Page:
A ‘NASTY’ post-Brexit referendum atmosphere has seen a mass exodus of EU workers and led to a ‘tragic’ situation for the city’s hospitality industry.

A number of Oxford hospitality businesses have told the Oxford Mail they are struggling to fill vacancies as EU nationals have left in droves following the referendum.

French restaurant Pierre Victoire bistro in Little Clarendon Street, Oxford, has built a successful reputation of delivering a truly Parisian experience. Claire Harvey, who co-owns the restaurant, attributes its success largely to significant numbers of experienced French chefs who work there.

But nearly three years after the Brexit referendum, she describes her business model as ‘increasingly difficult to sustain’ because of plummeting numbers of French chefs and other restaurant staff in Oxford.

She said: “They are clearly feeling not welcomed here anymore, this nasty atmosphere is getting to them. Not only French, Spanish and Italians stopped coming, but they are also leaving.

“My employees come to me, seeking advice and asking what to do. It is unbelievably frustrating, when you have absolutely no idea what to tell them, no way of assuring them”.

The other issue Mrs Harvey is worried about is the import of French produce needed to maintain the quality of her services.

“We import French duck, because genuinely French cuisine requires a different kind of duck. Our cured meats are from France. The wine ist is almost entirely, 90 per cent French.

“Our suppliers assure me that they are prepared for at least first weeks, but from my perspective Brexit means supply problems and rising prices, absolutely”.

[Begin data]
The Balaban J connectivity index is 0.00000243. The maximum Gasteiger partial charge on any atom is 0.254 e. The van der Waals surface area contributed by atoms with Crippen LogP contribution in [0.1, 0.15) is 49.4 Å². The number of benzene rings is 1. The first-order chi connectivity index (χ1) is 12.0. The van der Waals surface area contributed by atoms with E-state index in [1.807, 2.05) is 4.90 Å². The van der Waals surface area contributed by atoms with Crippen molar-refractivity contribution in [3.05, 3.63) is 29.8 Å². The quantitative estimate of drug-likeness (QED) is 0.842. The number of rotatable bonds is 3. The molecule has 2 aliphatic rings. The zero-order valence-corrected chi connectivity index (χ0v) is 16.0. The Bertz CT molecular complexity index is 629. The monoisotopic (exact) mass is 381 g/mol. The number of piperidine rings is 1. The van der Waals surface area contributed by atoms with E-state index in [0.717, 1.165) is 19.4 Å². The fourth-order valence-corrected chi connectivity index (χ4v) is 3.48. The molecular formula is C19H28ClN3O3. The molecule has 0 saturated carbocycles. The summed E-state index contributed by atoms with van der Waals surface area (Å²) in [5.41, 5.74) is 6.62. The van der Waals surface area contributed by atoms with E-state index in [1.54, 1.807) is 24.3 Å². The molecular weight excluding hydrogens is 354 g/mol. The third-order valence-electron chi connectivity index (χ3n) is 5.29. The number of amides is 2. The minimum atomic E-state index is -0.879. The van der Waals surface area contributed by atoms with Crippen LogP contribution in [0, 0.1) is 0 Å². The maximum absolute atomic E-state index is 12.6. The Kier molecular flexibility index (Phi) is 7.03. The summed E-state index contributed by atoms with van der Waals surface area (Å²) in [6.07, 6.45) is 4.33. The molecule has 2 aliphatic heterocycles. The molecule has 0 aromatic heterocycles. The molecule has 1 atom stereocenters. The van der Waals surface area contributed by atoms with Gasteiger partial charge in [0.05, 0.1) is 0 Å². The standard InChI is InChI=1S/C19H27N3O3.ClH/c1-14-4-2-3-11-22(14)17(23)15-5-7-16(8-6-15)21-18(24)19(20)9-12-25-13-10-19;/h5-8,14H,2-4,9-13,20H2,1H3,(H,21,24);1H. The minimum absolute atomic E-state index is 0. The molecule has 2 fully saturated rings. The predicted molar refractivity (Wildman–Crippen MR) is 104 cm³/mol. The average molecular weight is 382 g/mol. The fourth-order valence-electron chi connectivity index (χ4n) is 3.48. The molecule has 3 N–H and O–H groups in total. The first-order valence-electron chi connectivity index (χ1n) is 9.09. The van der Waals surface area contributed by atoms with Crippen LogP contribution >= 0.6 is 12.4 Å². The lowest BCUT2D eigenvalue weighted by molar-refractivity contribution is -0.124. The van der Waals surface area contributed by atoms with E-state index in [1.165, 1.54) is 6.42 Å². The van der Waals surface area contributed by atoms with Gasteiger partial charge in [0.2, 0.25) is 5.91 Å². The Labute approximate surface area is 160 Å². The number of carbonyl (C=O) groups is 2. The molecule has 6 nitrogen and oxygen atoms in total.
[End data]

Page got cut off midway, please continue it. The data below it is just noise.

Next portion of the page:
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Outside of the city, restaurateurs say their struggle is even greater.

Kuba Winkowski, head chef at The Feathered Nest in Nether Westcote and was recently named National Chief of the Year. He describes the industry’s workforce situation as‘tragic, simply tragic’.

He said: “When it comes to chefs and other kitchen staff, I’m probably quite privileged now, as the noise around me made people want to work here and learn from me. But employing front staff is nearly impossible. There are simply no people you can employ”.

A manageress at a large hotel and restaurant in Oxfordshire agreed to speak ‘honestly, but anonymously, due to political differences with the owners of this fine establishment’.

She said: “In first three months after the referendum we lost nearly a quarter of our staff, half of EU nationals employed here. I had waitresses crying because they are being asked ‘isn’t it time for you to go where you came from’. On top of my list is sign ‘Clean this and go back East!’, written with a lipstick on a mirror. I had washed it off myself, I didn’t want cleaning ladies to see it. It was so pointlessly mean.

“Some people were behaving utterly beyond anything I’d conceive possible. It has stopped now, I think people are coming back to their senses, but the damage is done, even with Brexit cancelled by some miracle it will take us decades to rebuild the reputation of a welcoming nation”.

She adds that given a chance she’d hire a dozen of employees ‘on the spot’.

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According to ONS, in 2018 Oxford’s unemployment rate was at 3.4 per cent, well below the national average of 4.1. Oxford and Cambrige were also recently named ‘the best places in the UK to get a job’, with average advertised salaries at around £36,000 and 5000 vacancies - 25 times more than jobseekers.

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